Destroyer 2018 ***

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Karyn Kusama’s tough crime flick was hailed as an awards –front runner by dint of Nicole Kidman’s dramatic change of appearance for the title role of Erin Bell, an LA cop who goes deep undercover in an attempt to bust a bank-robbing gang. Awards-voters aren’t known for their appreciation of noir, and Destroyer fell by the wayside in terms of attention and box-office. Kidman, seen enjoying good health in the flashback scenes, looks haggard and exhausted in the modern-day storyline of Destroyer as she shakes-down various low-lives to get to the source of some dyed-bank notes which connect her to a disastrous heist. Toby Kebbell makes an impression as the gang’s leader Silas, and the big action scene has a real punch. The script isn’t always convincing, and the plot-holes work do against Destroyer, but as a terse thriller in the vein of Michael Mann, Destroyer has a lot to offer the discerning noir fan.

 

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Blackhat 2015 ***

o-blackhat-facebookMichael Mann’s misfires are more interesting than most director’s home-runs; his 2015 techno-thriller starts with a dive through the circuitry of a computer, and sets a tone of visual abstraction that never quite meshes with some of the conventional plotting. Chris Hemsworth looks improbably buff for a master-hacker, forced to join forces with an international counter-cyber terrorism movement. The technology is superbly handled, together with operatic visual flourishes that disguise the fact Blackhat feels like a Steven Segal movie in disguise.  If Blackhat adds up to little that’s new, the glossy surface has a hypnotic power in its depiction of a world hard-wired with justified paranoia.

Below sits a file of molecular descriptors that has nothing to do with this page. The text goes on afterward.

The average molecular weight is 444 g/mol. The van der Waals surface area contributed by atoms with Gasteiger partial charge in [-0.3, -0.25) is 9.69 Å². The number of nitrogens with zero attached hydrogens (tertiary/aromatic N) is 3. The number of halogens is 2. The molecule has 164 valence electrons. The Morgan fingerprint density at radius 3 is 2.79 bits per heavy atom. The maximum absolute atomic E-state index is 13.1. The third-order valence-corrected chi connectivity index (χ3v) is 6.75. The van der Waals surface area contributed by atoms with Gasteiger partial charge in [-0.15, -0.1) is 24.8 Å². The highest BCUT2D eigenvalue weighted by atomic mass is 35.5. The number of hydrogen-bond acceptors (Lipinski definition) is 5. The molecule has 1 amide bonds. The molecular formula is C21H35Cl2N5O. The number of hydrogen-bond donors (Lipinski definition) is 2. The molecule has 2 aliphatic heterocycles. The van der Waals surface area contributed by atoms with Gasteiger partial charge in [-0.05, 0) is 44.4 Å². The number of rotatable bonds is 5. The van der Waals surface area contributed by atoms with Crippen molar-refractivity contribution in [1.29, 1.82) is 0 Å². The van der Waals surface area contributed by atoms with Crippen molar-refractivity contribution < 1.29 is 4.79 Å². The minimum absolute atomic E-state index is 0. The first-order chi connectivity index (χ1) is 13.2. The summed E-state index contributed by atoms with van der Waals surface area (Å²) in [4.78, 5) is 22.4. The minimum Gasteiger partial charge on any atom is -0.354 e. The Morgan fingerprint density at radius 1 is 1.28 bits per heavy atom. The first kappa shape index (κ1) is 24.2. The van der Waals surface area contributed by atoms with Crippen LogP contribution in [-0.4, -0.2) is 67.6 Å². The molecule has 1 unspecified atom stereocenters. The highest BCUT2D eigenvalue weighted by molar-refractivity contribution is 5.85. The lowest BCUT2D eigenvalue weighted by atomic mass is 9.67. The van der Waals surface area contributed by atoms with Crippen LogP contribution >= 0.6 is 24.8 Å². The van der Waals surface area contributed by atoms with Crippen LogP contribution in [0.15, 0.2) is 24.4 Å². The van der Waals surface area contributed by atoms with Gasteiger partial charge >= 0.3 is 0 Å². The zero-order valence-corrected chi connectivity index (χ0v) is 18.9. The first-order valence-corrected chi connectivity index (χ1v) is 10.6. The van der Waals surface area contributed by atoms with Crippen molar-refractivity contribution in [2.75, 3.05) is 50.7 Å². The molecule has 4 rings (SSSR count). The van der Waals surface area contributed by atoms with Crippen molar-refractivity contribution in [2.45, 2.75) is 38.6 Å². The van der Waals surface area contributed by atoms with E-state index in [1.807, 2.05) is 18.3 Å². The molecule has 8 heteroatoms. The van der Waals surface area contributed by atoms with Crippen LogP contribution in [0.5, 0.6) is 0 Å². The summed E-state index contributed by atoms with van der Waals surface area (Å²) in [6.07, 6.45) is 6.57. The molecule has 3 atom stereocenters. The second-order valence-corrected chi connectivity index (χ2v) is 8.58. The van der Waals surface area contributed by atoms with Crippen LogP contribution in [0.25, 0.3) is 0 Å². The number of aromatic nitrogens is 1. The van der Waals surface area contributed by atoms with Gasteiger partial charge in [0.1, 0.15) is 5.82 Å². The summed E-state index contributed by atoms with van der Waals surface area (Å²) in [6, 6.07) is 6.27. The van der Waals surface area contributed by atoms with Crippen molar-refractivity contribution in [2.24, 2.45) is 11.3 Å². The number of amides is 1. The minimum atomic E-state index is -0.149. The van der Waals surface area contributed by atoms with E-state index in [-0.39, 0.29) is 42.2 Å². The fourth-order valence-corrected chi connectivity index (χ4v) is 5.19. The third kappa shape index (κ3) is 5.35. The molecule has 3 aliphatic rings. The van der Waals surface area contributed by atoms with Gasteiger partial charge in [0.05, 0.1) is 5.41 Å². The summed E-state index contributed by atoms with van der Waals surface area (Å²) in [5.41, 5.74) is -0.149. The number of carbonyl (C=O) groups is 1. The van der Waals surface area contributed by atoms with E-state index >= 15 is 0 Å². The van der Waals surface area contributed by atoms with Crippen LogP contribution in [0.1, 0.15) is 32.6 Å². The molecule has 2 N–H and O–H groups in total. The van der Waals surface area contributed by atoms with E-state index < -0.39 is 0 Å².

The Keep 1983 ***

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Michael Mann’s name is synonymous with hard-boiled cop cinema, from Miami Vice to Heat, so it’s something of a departure to see him tackle full-blown horror in his troubled 1984 production of The Keep. Set during WWII, and based on a novel by F Paul Wilson, The Keep sees Gabriel Byrne’s Nazi officer awakening a dormant force from a sealed tomb, only to see it decimate his officers. Scott Glenn puts in a strange turn as some kind of messianic soldier summoned to balance out the forces of evil, and Sir Ian McKellern is a Jewish professor summoned to analyse the markings found in the crypt. Although the suspense is lacking, the general atmosphere, and the erudition of the characters, make this a curio well worth seeking out.

Thief 1981 ****

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Michael Mann established himself with a series of tight genre films in the early eighties including the articulate but butchered horror film The Keep. But his 1981 thriller Thief marks itself as a template for the hard-nosed, detailed character driven crime movie that led to Miami Vice, Heat and Public Enemies. James Caan is the hard-nosed safe-cracker, his job portrayed with such detail as a metallurgist’s dream. Rising to a dynamically films shootout, Thief has elements rare in modern thrillers; driven, professional blue collar hero, Robert Prosky (Hill Street Blues) in an unexpectedy sinister role, and yes, a throbbing Tangerine Dream score.